Chad L. Coleman and Amari Rose Leigh in a scene from the Lincoln Center Theater production of August Wilson's Joe Turner's Come and Gone. (Photo credit: T. Charles Erickson)
Joe Turner's Come and Gone


The Belasco Theatre

Reviewed by Deirdre Donovan

Seems like August Wilson’s Joe Turner’s Come and Gone is going places this season. The revival at the Belasco is as good as it gets. The 11-member cast is uniformly strong, and with helmer Bartlett Sher on board, the play has a happy landing on Broadway.

Back in the 1987, when I saw this play mounted at Arena Stage, it possessed unmistakable theatrical power. It’s fascinating to see this play now revived and returning to Broad-way (the 1987 Arena Stage product-ion transferred to Broadway in March 1988) in a new staging.

Chronologically, this is August Wilson’s second play and was his third play to reach New York. Joe Turner didn’t match the instant popular success of Ma Rainey’s Black Bottom or Fences, but it still made a serious mark on the theatrical land-scape. The play garnered a Tony Award nomination for Best Play, and walked away with the New York Drama Critics' Circle Award.

The story remains riveting. It recounts the tale of Herald Loomis—a church deacon held in illegal bondage for 7 years--who journeys North in 1911 with his young daughter in search of his wife. All of the action takes place at a black boarding house owned by Seth Holly and his wife. The rest of the characters who populate the play evoke that Post-Civil War period when Blacks were technically free and migrating North, but still suffer-ing under the double standards imposed by the White culture. The nominal “Joe Turner,” in fact, is a symbol of White oppression.

Wilson didn’t believe in colorblind casting and other fashionable ideas circulating in his contemporaneous theater circle. Thus one wonders how he might feel about Bartlett Sher—a white man--directing the current production. Well, if the rapt faces of audience members in the orchestra are a barometer of success, then chances are that Wilson would feel mighty proud of Sher’s work.  At any rate, Sher commands this play with an adroit hand.

No doubt the current production is well-timed politically and cultural-ly. With President Obama in the White House, we can actually see the play being of its own time yet powerfully speaking to us today.  Joe Turner’s Come and Gone is set in Pittsburgh, but there’s nothing provin-cial about this work. It has universal themes that transcend its urban setting and racial sensibilities. The play gives us a web of emotional relationships and offers an in-depth look into each character’s soul. Seth Holly (Ernie Hudson) is the most  stable character here with his boarding house run, if not like a Swiss watch, like a decent place for Black folk to hang their hats. Seth’s unwritten rule is that no boarder under his roof will cause any trouble to anybody. In short, no double-dealing, no shady business, no riff-raff. Set against that atmosphere, we listen to the various characters feelingly retell their life stories to each other. Granted, we may hear only fragments of their lives and suffering, but what they do divulge gradually coalesces into a colorful and illumin-ating mosaic of the Black human experience circa 1911. And not sur-prisingly, what they don’t say is just as important as what they do.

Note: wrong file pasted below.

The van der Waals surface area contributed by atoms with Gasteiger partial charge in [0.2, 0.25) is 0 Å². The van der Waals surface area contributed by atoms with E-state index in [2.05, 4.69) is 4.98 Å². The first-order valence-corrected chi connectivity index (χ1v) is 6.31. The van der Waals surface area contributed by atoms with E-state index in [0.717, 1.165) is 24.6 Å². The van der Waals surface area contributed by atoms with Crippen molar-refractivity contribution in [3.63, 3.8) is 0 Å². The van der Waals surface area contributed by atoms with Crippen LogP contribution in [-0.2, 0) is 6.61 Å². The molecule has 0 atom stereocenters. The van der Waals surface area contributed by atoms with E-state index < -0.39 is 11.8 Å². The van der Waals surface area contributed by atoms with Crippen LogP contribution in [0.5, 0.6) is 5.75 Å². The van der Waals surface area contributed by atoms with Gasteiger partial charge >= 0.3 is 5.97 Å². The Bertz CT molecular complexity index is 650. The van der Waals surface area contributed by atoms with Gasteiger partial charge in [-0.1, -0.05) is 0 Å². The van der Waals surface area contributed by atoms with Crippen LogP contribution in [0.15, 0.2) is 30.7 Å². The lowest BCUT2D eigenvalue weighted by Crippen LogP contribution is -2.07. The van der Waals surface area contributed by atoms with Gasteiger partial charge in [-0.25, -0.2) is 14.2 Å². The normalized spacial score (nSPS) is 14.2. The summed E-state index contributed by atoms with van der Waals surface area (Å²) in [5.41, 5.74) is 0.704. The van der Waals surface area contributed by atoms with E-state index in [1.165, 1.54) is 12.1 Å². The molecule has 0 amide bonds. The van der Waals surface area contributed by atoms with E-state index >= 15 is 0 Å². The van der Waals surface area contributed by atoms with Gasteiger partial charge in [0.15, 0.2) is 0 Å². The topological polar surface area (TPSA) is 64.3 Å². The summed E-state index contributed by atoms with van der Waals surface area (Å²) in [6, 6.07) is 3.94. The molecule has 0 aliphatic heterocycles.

There’s a good mixture of fun and seriousness in the story--courtships between men and women, lively dancing, and a whole lot of philosophizing about life. One of the more philosophical characters Bynum Walker (Roger Robinson), is a sort of mystic who has a reputation for “binding people together,” giving him his unusual name. Though not everybody believes in his curious potions, roots, and mumbo-jumbo rituals, they do listen carefully to him when he talks about the Secret of Life, the importance of finding one’s song and seeing a “shiny man” before one dies.  And why? Well, it seems Bynum once had a vision of his dead father, teaching him about finding his personal song and the value of seeing  “a shiny man.” As Bynum explains to Seth and Selig one day at the boarding house: “I asked him about the shiny man and he told me he was the One Who Goes Before and Shows the Way. Said there was lots of shiny men and if I ever saw one again before I died then I would know that my song had been accepted and worked its full power in the world and I could lay down and die a happy man.”

Happily, Michael Yeargan’s set and Brian MacDevitt’s lighting neatly appropriates such leaps of imagin-ation. (My only quibble is about the faux brick windows suspended from the flies, calling to mind Alexander Calder’s mobiles). Yeargan has creat-ed an impressionistic replica of the Pittsburgh landscape and skyline of 1911, projecting it on a giant screen on the back stage wall. Several times during the evening, we see showers of “stardust” cascading across this improvised skyline. No, we never get any character overtly commenting on this strange glowing apparition. But given all of Bynum Walker’s talk about “a shiny man,” one can’t help but consider this starry effect  on both a physical and metaphysical level. Is it a subtle foreshadowing of “a shiny man?” Or an omen for brighter times for Blacks in America? Or just daring to hope in the future? Go to the show to find out. But one of the real strengths of the drama is the profound questions it raises.